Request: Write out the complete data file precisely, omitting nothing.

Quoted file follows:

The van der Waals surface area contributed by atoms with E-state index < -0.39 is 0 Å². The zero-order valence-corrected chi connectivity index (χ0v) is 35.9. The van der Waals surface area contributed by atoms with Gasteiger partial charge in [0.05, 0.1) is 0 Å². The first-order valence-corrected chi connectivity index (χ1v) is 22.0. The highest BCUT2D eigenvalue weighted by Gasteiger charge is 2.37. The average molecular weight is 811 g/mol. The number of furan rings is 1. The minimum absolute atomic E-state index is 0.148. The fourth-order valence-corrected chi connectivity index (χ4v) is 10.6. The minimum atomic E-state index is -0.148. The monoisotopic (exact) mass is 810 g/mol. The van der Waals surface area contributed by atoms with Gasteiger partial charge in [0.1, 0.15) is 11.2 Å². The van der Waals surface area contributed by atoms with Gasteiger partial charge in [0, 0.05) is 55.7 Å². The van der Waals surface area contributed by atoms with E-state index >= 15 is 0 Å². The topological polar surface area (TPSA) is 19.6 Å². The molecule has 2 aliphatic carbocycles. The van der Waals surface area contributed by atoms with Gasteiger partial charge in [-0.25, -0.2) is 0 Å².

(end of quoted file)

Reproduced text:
The van der Waals surface area contributed by atoms with E-state index < -0.39 is 0 Å². The zero-order valence-corrected chi connectivity index (χ0v) is 35.9. The van der Waals surface area contributed by atoms with Gasteiger partial charge in [0.05, 0.1) is 0 Å². The first-order valence-corrected chi connectivity index (χ1v) is 22.0. The highest BCUT2D eigenvalue weighted by Gasteiger charge is 2.37. The average molecular weight is 811 g/mol. The number of furan rings is 1. The minimum absolute atomic E-state index is 0.148. The fourth-order valence-corrected chi connectivity index (χ4v) is 10.6. The minimum atomic E-state index is -0.148. The monoisotopic (exact) mass is 810 g/mol. The van der Waals surface area contributed by atoms with Gasteiger partial charge in [0.1, 0.15) is 11.2 Å². The van der Waals surface area contributed by atoms with Gasteiger partial charge in [0, 0.05) is 55.7 Å². The van der Waals surface area contributed by atoms with E-state index >= 15 is 0 Å². The topological polar surface area (TPSA) is 19.6 Å². The molecule has 2 aliphatic carbocycles. The van der Waals surface area contributed by atoms with Gasteiger partial charge in [-0.25, -0.2) is 0 Å².